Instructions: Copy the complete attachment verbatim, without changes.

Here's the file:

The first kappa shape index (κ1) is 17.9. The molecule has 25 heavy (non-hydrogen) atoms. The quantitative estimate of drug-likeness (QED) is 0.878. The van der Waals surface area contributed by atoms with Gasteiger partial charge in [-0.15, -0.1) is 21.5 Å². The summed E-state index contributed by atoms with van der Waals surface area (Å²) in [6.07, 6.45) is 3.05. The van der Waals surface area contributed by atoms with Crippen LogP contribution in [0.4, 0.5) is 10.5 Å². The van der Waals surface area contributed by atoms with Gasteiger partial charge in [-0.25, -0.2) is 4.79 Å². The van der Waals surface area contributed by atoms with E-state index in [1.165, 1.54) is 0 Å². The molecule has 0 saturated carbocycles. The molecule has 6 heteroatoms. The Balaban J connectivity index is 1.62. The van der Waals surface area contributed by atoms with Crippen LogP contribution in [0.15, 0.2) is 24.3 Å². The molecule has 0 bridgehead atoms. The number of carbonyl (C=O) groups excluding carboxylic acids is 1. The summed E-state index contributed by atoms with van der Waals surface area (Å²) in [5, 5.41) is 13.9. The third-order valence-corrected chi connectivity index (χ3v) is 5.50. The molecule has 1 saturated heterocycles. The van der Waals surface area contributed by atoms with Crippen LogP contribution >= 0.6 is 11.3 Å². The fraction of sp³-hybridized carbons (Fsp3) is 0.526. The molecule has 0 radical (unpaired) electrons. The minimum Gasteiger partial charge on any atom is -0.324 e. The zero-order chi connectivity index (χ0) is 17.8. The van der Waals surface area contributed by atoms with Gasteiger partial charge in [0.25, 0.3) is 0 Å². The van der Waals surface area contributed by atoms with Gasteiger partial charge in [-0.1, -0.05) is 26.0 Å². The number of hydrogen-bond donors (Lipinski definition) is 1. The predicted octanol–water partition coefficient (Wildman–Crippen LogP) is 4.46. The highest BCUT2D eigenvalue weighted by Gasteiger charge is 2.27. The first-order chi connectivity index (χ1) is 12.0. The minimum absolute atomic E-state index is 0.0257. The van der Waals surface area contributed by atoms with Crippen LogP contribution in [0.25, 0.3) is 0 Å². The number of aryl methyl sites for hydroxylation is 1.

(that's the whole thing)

The first kappa shape index (κ1) is 17.9. The molecule has 25 heavy (non-hydrogen) atoms. The quantitative estimate of drug-likeness (QED) is 0.878. The van der Waals surface area contributed by atoms with Gasteiger partial charge in [-0.15, -0.1) is 21.5 Å². The summed E-state index contributed by atoms with van der Waals surface area (Å²) in [6.07, 6.45) is 3.05. The van der Waals surface area contributed by atoms with Crippen LogP contribution in [0.4, 0.5) is 10.5 Å². The van der Waals surface area contributed by atoms with Gasteiger partial charge in [-0.25, -0.2) is 4.79 Å². The van der Waals surface area contributed by atoms with E-state index in [1.165, 1.54) is 0 Å². The molecule has 0 saturated carbocycles. The molecule has 6 heteroatoms. The Balaban J connectivity index is 1.62. The van der Waals surface area contributed by atoms with Crippen LogP contribution in [0.15, 0.2) is 24.3 Å². The molecule has 0 bridgehead atoms. The number of carbonyl (C=O) groups excluding carboxylic acids is 1. The summed E-state index contributed by atoms with van der Waals surface area (Å²) in [5, 5.41) is 13.9. The third-order valence-corrected chi connectivity index (χ3v) is 5.50. The molecule has 1 saturated heterocycles. The van der Waals surface area contributed by atoms with Crippen LogP contribution >= 0.6 is 11.3 Å². The fraction of sp³-hybridized carbons (Fsp3) is 0.526. The molecule has 0 radical (unpaired) electrons. The minimum Gasteiger partial charge on any atom is -0.324 e. The zero-order chi connectivity index (χ0) is 17.8. The van der Waals surface area contributed by atoms with Gasteiger partial charge in [0.25, 0.3) is 0 Å². The van der Waals surface area contributed by atoms with Gasteiger partial charge in [-0.1, -0.05) is 26.0 Å². The number of hydrogen-bond donors (Lipinski definition) is 1. The predicted octanol–water partition coefficient (Wildman–Crippen LogP) is 4.46. The highest BCUT2D eigenvalue weighted by Gasteiger charge is 2.27. The first-order chi connectivity index (χ1) is 12.0. The minimum absolute atomic E-state index is 0.0257. The van der Waals surface area contributed by atoms with Crippen LogP contribution in [0.25, 0.3) is 0 Å². The number of aryl methyl sites for hydroxylation is 1.